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Bread Winners

[whitespace] Anna LoPizzo's funeral
The American Textile History Museum

When Women Rose: Following the death of Anna LoPizzo, a 'Bread and Roses' striker shot by police, women workers like Consiglia Rocco Teutonica stepped into active roles in the famous Lawrence, Mass., uprising.

Consiglia Rocco Teutonica
Adolescent Activist

KNEADING FLOUR, WATER, olive oil and a pinch of salt into dough and leaving it to rise, and other rituals of bread baking, aren't usually considered acts of radical political activism. But for a young Italian immigrant named Consiglia Rocco and thousands of women, it was such everyday acts that fueled a rebellion.

In 1912, more than 25,000 millworkers--half of them women--walked out of textile factories in Lawrence, Mass., in what would become known as the "Bread and Roses" strike. It would teach America a lesson about the power of immigrant women.

The uprising began over a pay cut, which equalled the cost of five loaves of bread a week. Outraged workers also called for their rights as women, workers, immigrants and, in many cases, children. And they demanded respect, too: "We not only wanted labor laws and bread," said one striker, "we wanted roses, too."

Consiglia Rocco was only 14 when the strike began on Jan. 11. The strikers--largely Russian Jewish, Eastern European and southern Italian immigrants, although 54 languages were spoken in the mills--learned the art of mass protest. Forming a human chain, they took over the main streets of Lawrence on Jan. 29. After failed attempts to disperse strikers by dousing them with water in the freezing January cold, officers fired into the crowd. A young Italian woman, Anna LoPizzo, was killed.

News reports from the time focused on predictions about the "ascendancy of white-skinned races" in Lawrence. They promised that illiterate immigrants couldn't possibly organize themselves on their own.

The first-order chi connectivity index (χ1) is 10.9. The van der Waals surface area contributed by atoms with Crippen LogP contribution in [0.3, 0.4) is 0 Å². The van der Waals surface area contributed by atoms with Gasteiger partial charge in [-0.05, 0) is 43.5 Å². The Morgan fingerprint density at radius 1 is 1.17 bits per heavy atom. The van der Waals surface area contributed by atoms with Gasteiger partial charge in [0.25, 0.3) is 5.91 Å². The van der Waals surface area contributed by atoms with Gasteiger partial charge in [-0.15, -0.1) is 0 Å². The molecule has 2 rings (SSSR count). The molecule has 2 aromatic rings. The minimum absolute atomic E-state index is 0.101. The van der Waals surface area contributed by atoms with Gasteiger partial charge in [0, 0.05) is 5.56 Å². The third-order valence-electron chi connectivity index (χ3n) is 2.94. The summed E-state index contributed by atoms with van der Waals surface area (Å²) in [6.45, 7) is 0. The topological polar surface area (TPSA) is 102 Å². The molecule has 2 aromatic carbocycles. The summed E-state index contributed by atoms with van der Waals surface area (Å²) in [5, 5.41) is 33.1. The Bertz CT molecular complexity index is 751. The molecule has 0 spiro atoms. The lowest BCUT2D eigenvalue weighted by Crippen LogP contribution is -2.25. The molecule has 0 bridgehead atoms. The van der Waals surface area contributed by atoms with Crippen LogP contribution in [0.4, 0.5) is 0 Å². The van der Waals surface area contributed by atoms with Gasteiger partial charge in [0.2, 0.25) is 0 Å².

But in the immigrant communities of Lawrence, the Roccos and others were already setting up a strike-support system. Consiglia and her mother, known as "Grandmama" to the strikers, transformed their weekly bread-baking rituals into planning meetings. Like many Russian Jewish and Italian families, the Roccos turned their home into a free day-care center and soup kitchen for protesters. While her mother attended protests, young Consiglia cared for the neighborhood kids.

Mill owners who had predicted a quick end to the strike after LoPizzo's death were surprised when, a few days later, a group of enraged Italian women happened upon a lone police officer on an icy bridge. After stripping him of his gun, club and badge, they sliced the officer's suspenders and took off his pants--a humiliation technique popular with the disorderly women of Lawrence--and dangled the officer over the freezing river. That put an end to any hope that they would quickly scurry back to work.

Years later, after Consiglia married and became Consiglia Teutonica, she helped historian Ardis Cameron piece together oral histories of the Bread and Roses strike. She told of a protest following LoPizzo's death when soldiers again drew their guns and bayonets. According to Teutonica, this time a 22-year-old Syrian immigrant named Annie Kiami stepped in front of the crowd. Calling the soldiers "Cossacks," Kiami wrapped an American flag around her body and dared them to shoot holes in Old Glory.

Once thought of as docile and subservient, the Bread and Roses women quickly gained the notorious title among mill owners of radicals of the worst sort.

"One policeman can handle 10 men," Lawrence's district attorney lamented, "while it takes 10 policemen to handle one woman."

In the words of one horrified boss, the women activists were full of "lots of cunning and also lots of bad temper. They're everywhere, and it's getting worse all the time."

If he had only known.
--Mary Spicuzza

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From the March 10-17, 1999 issue of Metro Santa Cruz.

Copyright © Metro Publishing Inc. Maintained by Boulevards New Media.

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